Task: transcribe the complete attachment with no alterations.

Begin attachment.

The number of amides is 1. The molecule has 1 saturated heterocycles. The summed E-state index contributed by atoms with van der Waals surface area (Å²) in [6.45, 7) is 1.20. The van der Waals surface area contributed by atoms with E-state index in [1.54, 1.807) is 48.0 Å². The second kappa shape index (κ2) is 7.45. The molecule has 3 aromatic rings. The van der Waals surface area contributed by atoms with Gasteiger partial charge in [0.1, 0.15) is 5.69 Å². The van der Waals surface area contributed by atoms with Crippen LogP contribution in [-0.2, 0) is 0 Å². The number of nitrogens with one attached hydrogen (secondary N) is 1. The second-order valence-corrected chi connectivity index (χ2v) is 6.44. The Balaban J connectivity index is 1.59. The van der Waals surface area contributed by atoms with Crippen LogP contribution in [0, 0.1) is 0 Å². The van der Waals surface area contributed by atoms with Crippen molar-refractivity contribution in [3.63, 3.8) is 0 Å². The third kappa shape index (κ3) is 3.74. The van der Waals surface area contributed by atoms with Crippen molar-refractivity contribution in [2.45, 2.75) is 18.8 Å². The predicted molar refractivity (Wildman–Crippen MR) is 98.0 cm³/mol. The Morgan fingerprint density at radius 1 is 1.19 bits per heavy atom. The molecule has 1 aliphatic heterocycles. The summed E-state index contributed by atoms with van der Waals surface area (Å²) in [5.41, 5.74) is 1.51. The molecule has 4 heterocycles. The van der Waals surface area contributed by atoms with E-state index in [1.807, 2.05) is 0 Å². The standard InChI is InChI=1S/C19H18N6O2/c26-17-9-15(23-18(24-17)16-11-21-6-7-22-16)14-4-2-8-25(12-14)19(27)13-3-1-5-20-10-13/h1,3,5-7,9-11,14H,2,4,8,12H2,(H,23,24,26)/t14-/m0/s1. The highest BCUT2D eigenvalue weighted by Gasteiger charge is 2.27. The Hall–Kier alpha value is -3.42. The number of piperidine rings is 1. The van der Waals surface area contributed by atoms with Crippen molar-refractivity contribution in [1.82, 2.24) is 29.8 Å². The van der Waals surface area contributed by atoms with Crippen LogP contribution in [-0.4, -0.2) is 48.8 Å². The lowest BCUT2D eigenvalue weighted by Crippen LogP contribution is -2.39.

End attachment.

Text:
The number of amides is 1. The molecule has 1 saturated heterocycles. The summed E-state index contributed by atoms with van der Waals surface area (Å²) in [6.45, 7) is 1.20. The van der Waals surface area contributed by atoms with E-state index in [1.54, 1.807) is 48.0 Å². The second kappa shape index (κ2) is 7.45. The molecule has 3 aromatic rings. The van der Waals surface area contributed by atoms with Gasteiger partial charge in [0.1, 0.15) is 5.69 Å². The van der Waals surface area contributed by atoms with Crippen LogP contribution in [-0.2, 0) is 0 Å². The number of nitrogens with one attached hydrogen (secondary N) is 1. The second-order valence-corrected chi connectivity index (χ2v) is 6.44. The Balaban J connectivity index is 1.59. The van der Waals surface area contributed by atoms with Crippen LogP contribution in [0, 0.1) is 0 Å². The van der Waals surface area contributed by atoms with Crippen molar-refractivity contribution in [3.63, 3.8) is 0 Å². The third kappa shape index (κ3) is 3.74. The van der Waals surface area contributed by atoms with Crippen molar-refractivity contribution in [2.45, 2.75) is 18.8 Å². The predicted molar refractivity (Wildman–Crippen MR) is 98.0 cm³/mol. The Morgan fingerprint density at radius 1 is 1.19 bits per heavy atom. The molecule has 1 aliphatic heterocycles. The summed E-state index contributed by atoms with van der Waals surface area (Å²) in [5.41, 5.74) is 1.51. The molecule has 4 heterocycles. The van der Waals surface area contributed by atoms with E-state index in [1.807, 2.05) is 0 Å². The standard InChI is InChI=1S/C19H18N6O2/c26-17-9-15(23-18(24-17)16-11-21-6-7-22-16)14-4-2-8-25(12-14)19(27)13-3-1-5-20-10-13/h1,3,5-7,9-11,14H,2,4,8,12H2,(H,23,24,26)/t14-/m0/s1. The highest BCUT2D eigenvalue weighted by Gasteiger charge is 2.27. The Hall–Kier alpha value is -3.42. The number of piperidine rings is 1. The van der Waals surface area contributed by atoms with Crippen molar-refractivity contribution in [1.82, 2.24) is 29.8 Å². The van der Waals surface area contributed by atoms with Crippen LogP contribution in [-0.4, -0.2) is 48.8 Å². The lowest BCUT2D eigenvalue weighted by Crippen LogP contribution is -2.39.